We have launched the new Spitzer website! Send feedback to outreach@ipac.caltech.edu. Find the old website at http://legacy.spitzer.caltech.edu.
Orion's Rainbow of Infrared Light
Ssc2012 04a

Credit: ESA/NASA/JPL-Caltech/N. Billot (IRAM)

Observation • February 29th, 2012 • ssc2012-04a

ssc2012-04a

This new view of the Orion nebula highlights fledging stars hidden in the gas and clouds. It shows infrared observations taken by NASA's Spitzer Space Telescope and the European Space Agency's Herschel mission, in which NASA plays an important role.

A star forms as a clump of this gas and dust collapses, creating a warm glob of material fed by an encircling disk. These dusty envelopes glow brightest at longer wavelengths, appearing as red dots in this image. In several hundred thousand years, some of the forming stars will accrete enough material to trigger nuclear fusion at their cores and then blaze into stardom.

The nebula is found below the three belt stars in the famous constellation of Orion the Hunter, which appears at night in northern latitudes during fall and then throughout winter. At a distance of around 1,500 light-years away from Earth, the nebula cannot quite be seen with the naked eye. Binoculars or a small telescope, however, are all it takes to get a good look in visible light at this stellar factory.

Spitzer is designed to see shorter infrared wavelengths than Herschel. By combining their observations, astronomers get a more complete picture of star formation. The colors in this image relate to the different wavelengths of light, and to the temperature of material, mostly dust, in this region of Orion. Data from Spitzer show warmer objects in blue, with progressively cooler dust appearing green and red in the Herschel datasets. The more evolved, hotter embryonic stars thus appear in blue.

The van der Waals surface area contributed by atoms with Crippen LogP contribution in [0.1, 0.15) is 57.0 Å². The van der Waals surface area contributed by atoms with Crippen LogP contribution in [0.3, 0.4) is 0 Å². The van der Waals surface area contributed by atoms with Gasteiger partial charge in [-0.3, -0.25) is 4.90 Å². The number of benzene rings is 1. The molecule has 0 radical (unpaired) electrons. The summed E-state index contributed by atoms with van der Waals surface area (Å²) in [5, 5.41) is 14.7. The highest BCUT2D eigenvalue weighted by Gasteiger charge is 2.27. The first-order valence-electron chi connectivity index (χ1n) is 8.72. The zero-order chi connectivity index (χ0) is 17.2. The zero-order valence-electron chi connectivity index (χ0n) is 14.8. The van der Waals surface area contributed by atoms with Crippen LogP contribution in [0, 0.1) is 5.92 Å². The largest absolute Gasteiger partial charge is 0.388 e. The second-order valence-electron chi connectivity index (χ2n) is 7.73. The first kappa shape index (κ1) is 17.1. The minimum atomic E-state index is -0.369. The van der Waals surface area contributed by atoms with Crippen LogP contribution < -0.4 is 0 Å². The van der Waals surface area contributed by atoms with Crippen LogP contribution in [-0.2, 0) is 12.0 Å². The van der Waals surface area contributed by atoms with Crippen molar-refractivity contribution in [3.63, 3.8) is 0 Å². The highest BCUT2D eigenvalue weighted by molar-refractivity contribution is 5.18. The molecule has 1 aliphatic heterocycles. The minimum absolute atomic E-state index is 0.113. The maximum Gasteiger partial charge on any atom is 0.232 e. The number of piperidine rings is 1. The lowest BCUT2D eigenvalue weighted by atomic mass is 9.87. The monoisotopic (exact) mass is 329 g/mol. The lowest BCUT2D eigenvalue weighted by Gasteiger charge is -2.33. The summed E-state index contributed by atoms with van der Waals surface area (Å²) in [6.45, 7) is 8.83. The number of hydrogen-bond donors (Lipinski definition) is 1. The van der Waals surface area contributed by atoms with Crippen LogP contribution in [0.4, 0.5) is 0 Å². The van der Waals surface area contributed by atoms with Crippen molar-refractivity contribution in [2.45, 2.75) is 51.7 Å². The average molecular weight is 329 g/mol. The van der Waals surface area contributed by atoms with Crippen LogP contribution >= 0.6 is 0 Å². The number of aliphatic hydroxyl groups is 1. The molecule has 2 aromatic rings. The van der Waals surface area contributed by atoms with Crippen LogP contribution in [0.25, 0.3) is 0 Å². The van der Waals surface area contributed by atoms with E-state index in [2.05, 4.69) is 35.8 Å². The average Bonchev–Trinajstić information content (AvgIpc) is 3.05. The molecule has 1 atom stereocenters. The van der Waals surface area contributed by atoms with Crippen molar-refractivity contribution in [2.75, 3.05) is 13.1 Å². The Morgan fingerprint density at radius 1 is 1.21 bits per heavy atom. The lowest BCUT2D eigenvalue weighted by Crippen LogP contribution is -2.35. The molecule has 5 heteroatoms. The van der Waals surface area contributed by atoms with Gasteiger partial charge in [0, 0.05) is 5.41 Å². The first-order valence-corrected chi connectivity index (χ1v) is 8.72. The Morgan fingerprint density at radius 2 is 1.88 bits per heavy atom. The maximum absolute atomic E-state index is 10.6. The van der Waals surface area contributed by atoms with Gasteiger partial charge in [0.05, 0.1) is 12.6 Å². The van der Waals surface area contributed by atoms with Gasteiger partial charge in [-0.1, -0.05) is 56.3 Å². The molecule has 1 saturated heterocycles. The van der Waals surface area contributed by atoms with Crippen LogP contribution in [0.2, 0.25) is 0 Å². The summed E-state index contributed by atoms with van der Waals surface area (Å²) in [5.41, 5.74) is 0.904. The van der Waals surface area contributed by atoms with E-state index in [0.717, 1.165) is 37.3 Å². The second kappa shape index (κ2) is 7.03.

The combined data traces the interplay of the bright, young stars with the cold and dusty surrounding clouds. A red garland of cool gas also notably runs through the Trapezium, the intensely bright region that is home to four humungous blue-white stars, and up into the rich star field.

Infrared data at wavelengths of 8.0 and 24 microns from Spitzer are rendered in blue. Herschel data with wavelengths of 70 and 160 microns are represented in green and red, respectively.

About the Object

Name
Orion NebulaMessier 42M42NGC 1976
Type
Nebula > Type > Star Formation
Star > Evolutionary Stage > Protostar
Distance
1,450 Light Years

Color Mapping

Band Wavelength Telescope
Infrared 8.0 µm Spitzer IRAC
Infrared 24.0 µm Spitzer MIPS
Infrared 70.0 µm Herschel PACS
Infrared 160.0 µm Herschel PACS

Astrometrics

Position ()
RA =5h 35m 16.5s
Dec = -5° 14' 29.9"
Field of View
33.8 x 34.7 arcminutes
Orientation
North is 41.0° right of vertical